Children’s learning patterns can seem quite mysterious to an adult. The meanings they take from stories, for example, can be different from the meanings we think they take. In an earlier post I described how children need quite some time to work out what is real and what isn’t; and to come to understand the conventions of form and illustration in picture books – all processes which affect how they construct meaning.

Here are some further things to note:

A child’s logic may not seem logical to an adult. For example: A child might ask the following slightly off-track questions during a reading of The Three Little Pigs:

The Three Little Pigs

The Three Little Pigs

Why don’t animals eat themselves?
Why don’t wolves blow people’s houses down?
Do pigs wear hats?
Can pigs walk?

The adult sees these questions as irrelevant to the story being read. But the child has to work through many different connections between ideas and how things work in the world before they come to a similar kind of understanding. Their ‘own’ logic is very precious because it is based on seeing the world through new eyes.

What should you do? Should you interrupt your reading so that the thread of the story is lost and try to answer the questions asked as best you can? I think so. If the child’s mind is actively seeking answers then they really need to know what those answers are.

Of course, some children get so caught up with the questions that you never get back to the story. Maybe if this happens you can suggest you have a turn of just listening to the story. But on the whole questions shouldn’t be discouraged – it means the child is learning to think independently.

Children do not have an automatic understanding of idioms, homonyms and word play. Language has many encoded mysteries which adults understand without consciously thinking about them.

For example, a simple word can cause confusion to a child because it has more than one meaning. I recall the word ‘feet’ causing this problem for my daughter when we were reading Winnie-the-Pooh: ‘Oh, help!’ said Pooh, as he dropped ten feet to the branch below him.’

From Winnie-the-Pooh

From Winnie-the-Pooh

But in the picture, as Juliet pointed out, Pooh only drops two feet, not ten! She was convinced the author had got it wrong. This kind of confusion is also caused with idioms.

What should you do? It is probably better to talk about these concepts outside of reading time. You could play word games to help this kind of understanding. Then when they do cause confusion in a reading it will be easier to explain what is meant.

Progress in a child’s learning is not continuously forward and may seem to get ‘stuck’ at times. A common learning pattern for a child is to take a step forward, then a step backward, pause there for a time, then move forward again.

Sometimes, a story a child seemed to understand suddenly raises questions from them suggesting they’ve missed the point entirely. There can be many reasons for this but one is that they become temporarily obsessed with something – not necessarily for reasons we understand. Subjects that regularly come under children’s scrutiny in this way include hands; feet; fathers; mothers; who/what looks after who/what; stealing; eating animals; death; and what’s real or pretend. A child will endlessly test out what can be known about their current fascination – they relate it to everything else – both successfully and unsuccessfully, they imitate it, and they see connections that may or may not be there.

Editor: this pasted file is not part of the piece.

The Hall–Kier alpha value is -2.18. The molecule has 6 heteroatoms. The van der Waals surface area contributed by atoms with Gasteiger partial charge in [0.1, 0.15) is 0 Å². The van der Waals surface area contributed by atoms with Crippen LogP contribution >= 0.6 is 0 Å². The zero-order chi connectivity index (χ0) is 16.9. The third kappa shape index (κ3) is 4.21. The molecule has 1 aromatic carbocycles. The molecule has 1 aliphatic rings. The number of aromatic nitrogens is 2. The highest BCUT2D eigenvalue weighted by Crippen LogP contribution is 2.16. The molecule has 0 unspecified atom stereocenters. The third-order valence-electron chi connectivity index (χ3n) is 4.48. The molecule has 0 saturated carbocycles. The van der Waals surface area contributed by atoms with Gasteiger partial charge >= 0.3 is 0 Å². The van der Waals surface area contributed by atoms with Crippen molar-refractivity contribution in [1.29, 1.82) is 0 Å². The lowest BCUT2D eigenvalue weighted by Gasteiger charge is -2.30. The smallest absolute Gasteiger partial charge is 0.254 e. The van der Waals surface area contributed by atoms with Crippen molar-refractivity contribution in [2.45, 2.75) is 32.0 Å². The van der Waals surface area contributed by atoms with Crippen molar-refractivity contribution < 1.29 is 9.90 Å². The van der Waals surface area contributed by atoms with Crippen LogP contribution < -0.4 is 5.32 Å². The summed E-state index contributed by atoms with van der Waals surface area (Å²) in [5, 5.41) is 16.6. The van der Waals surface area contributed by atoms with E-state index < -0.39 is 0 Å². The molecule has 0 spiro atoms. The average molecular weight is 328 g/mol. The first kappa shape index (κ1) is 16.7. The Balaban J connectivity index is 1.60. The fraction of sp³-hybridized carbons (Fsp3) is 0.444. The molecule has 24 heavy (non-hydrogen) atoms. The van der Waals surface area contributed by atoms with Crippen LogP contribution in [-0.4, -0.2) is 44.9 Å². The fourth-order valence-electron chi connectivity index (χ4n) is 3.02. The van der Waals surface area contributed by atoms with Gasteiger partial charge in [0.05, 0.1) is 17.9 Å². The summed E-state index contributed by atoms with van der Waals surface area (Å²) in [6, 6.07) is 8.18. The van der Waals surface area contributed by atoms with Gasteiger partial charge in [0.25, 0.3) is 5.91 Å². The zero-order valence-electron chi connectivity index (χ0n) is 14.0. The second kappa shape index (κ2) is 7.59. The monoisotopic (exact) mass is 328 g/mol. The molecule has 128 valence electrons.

What should you do? Understanding that there are common, seemingly irregular, learning patterns that most children work through means there’s no need to feel anxious when a child seems to ‘go backwards’. It is a part of their learning even though it looks as if it’s the opposite!

Mr Rabbit and the Lovely Present

Mr Rabbit and the Lovely Present

Children build on what they know of the world by relating it to their books and their books gain in meanings as they learn more about the world.

This is a reciprocal process which reinforces understanding of a whole range of things. In other words, the books you read to children aren’t only offering them the pleasure of story and enrichment for the imagination. They also help build and consolidate ways of understanding and knowing.

What should you do? You can look out for books that might be helpful for situations relevant to your child. There is almost certainly a book that explores every new situation a child will face such as their ‘first time’ experiences – the dentist, the doctor, kindergarten, school – the death of a pet, the birth of a baby brother or sister and so on. It is best though to try to choose well written books that achieve their purpose in imaginative ways as books of this kind can be of poor quality. Do you have any recommendations?